ATHENS, Ga – Edward Mondor, Ph.D. was selected as a 2017 Governor’s Teaching Fellow for the academic year symposium program. As one of 15 faculty members from institutions of higher education across the state, Dr. Mondor was selected after a highly competitive application and selection process.
The Governor’s Teaching Fellows Program was established in 1995 by Zell Miller, governor of Georgia, 1991-1999, to provide Georgia’s higher education faculty with expanded opportunities for developing important teaching skills. Governor Miller envisioned that this program would address faculty members’ pressing need to use emerging technologies and instructional tools that are becoming increasingly important for learning in today’s society.
The Governor’s Teaching Fellows Program is an outreach program of the Institute of Higher Education at the University of Georgia. To improve the quality of instruction in Georgia’s colleges and universities, the Governor’s Teaching Fellows Program assumes the complex challenge of moving college faculty members to the leading edge of instructional practice. This effort to enhance instruction in public and private higher education statewide is very much in keeping with the University of Georgia’s traditional mission as a land-grant institution committed to diversified outreach and public service.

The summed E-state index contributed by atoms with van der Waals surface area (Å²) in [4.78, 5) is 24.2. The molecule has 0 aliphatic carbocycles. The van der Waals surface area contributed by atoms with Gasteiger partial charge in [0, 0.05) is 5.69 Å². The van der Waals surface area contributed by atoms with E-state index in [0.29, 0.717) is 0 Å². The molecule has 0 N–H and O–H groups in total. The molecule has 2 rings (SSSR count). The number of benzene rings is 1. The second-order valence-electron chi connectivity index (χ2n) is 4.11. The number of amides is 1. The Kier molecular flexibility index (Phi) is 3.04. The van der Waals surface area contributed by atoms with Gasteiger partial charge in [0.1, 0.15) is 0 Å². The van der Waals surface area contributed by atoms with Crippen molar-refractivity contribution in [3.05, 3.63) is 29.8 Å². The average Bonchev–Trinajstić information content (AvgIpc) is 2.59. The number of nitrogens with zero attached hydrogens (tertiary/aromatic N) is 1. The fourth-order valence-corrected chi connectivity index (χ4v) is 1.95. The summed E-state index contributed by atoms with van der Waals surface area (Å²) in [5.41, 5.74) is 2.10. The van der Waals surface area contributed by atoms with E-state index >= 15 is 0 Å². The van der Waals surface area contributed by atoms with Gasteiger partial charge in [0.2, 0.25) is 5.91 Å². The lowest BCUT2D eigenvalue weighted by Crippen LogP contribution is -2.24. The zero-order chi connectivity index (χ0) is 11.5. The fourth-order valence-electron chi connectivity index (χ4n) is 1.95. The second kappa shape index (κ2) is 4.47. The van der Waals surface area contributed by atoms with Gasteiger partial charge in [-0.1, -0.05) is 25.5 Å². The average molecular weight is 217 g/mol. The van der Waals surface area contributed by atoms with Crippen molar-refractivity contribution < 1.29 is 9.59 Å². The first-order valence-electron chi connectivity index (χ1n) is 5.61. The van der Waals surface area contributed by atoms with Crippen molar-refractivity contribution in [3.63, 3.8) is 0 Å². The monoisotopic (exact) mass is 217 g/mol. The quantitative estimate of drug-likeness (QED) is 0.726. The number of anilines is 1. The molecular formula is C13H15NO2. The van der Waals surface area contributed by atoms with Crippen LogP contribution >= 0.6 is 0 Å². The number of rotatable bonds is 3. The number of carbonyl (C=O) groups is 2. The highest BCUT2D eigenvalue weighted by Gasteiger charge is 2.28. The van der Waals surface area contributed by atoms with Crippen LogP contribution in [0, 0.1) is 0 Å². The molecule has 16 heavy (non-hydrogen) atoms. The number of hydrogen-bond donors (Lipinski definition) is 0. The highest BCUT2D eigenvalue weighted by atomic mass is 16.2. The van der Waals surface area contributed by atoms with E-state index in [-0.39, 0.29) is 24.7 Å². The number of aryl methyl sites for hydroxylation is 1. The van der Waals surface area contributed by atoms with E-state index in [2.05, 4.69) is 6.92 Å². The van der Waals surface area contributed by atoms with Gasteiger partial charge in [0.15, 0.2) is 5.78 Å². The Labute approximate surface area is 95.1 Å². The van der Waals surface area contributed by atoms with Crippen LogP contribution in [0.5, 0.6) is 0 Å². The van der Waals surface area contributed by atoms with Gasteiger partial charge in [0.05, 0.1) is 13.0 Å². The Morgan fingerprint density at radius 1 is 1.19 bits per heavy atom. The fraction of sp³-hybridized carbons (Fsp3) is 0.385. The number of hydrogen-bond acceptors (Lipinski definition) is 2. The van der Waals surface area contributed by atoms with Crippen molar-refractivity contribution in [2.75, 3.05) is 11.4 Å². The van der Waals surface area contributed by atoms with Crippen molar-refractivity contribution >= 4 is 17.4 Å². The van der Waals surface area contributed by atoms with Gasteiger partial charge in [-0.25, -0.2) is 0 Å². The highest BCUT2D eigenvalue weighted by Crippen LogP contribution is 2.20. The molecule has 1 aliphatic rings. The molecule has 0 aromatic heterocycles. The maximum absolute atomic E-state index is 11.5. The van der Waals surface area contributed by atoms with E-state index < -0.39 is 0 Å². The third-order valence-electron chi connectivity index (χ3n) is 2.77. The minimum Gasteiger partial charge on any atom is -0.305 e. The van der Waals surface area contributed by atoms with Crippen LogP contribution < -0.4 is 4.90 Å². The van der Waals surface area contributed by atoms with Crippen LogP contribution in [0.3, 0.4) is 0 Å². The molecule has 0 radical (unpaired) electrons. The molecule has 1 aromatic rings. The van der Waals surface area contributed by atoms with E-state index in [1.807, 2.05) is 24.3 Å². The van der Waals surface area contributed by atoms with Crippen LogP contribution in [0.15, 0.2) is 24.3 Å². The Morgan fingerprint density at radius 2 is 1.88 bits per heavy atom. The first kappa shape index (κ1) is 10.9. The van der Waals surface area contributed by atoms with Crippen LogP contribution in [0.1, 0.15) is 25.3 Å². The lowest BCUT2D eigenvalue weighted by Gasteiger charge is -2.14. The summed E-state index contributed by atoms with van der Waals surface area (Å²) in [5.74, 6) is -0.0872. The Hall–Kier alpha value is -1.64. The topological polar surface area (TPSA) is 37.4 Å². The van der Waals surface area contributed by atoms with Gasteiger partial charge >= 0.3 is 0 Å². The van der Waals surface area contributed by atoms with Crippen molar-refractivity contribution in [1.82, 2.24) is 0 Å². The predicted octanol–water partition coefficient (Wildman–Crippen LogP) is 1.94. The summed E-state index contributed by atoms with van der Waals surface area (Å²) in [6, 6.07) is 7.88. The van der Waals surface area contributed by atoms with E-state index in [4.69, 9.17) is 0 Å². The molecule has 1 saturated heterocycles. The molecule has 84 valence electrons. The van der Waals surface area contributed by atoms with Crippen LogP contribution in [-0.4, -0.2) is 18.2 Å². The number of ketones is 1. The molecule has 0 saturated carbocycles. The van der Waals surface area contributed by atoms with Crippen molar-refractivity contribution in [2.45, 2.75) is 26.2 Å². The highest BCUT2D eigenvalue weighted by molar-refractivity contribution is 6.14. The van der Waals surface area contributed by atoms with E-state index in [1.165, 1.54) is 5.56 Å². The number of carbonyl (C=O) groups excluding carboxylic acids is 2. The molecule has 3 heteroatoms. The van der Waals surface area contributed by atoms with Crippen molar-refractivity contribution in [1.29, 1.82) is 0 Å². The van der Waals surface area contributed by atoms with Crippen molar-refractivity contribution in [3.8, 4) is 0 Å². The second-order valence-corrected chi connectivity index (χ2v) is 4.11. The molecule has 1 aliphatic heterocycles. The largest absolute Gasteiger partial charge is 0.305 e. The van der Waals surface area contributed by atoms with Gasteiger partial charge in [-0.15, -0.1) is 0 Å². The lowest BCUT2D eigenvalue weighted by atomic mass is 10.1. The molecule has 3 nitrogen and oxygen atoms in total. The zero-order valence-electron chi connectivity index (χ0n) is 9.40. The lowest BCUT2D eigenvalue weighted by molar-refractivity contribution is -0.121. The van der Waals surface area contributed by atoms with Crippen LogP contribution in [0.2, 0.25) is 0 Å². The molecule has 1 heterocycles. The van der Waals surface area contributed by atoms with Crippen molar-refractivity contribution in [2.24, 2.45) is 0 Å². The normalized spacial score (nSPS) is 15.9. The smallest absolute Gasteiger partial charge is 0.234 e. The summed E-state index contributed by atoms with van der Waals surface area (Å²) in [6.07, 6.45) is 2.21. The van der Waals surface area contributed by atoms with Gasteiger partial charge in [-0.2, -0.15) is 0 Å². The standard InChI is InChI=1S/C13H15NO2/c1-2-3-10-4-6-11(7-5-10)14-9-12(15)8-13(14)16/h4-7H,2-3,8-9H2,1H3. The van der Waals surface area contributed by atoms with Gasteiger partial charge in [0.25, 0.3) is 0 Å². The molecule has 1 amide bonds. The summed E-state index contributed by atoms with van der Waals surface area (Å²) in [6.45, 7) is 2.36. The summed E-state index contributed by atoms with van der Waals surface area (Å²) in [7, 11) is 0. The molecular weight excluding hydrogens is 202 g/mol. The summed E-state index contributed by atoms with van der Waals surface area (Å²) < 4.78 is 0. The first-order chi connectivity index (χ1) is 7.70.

To date, more than 84 different disciplines, professions and teaching areas have been represented by over 600 Fellows from more than 71 public and private institutions statewide. To learn more about the Institute of Higher Education and the Governor’s Teaching Fellows Program, including information on how to apply, go to http://ihe.uga.edu/outreach/governors-teaching-fellows/
November 6, 2017
Biological Science, 1109
Beth Middleton, Ph.D., is a research ecologist with the Wetland and Aquatic Research Center, U.S. Geological Survey in Lafayette, LA. Her research focuses on how increased hurricane activity related to climate change may alter wetlands across large geographical areas. Her most recent studies are on hydrologic remediation and vegetation response, and she applies those findings to natural resource conservation. She is a Sigma Xi Distinguished Lecturer, and President of the Society of Wetland Scientists.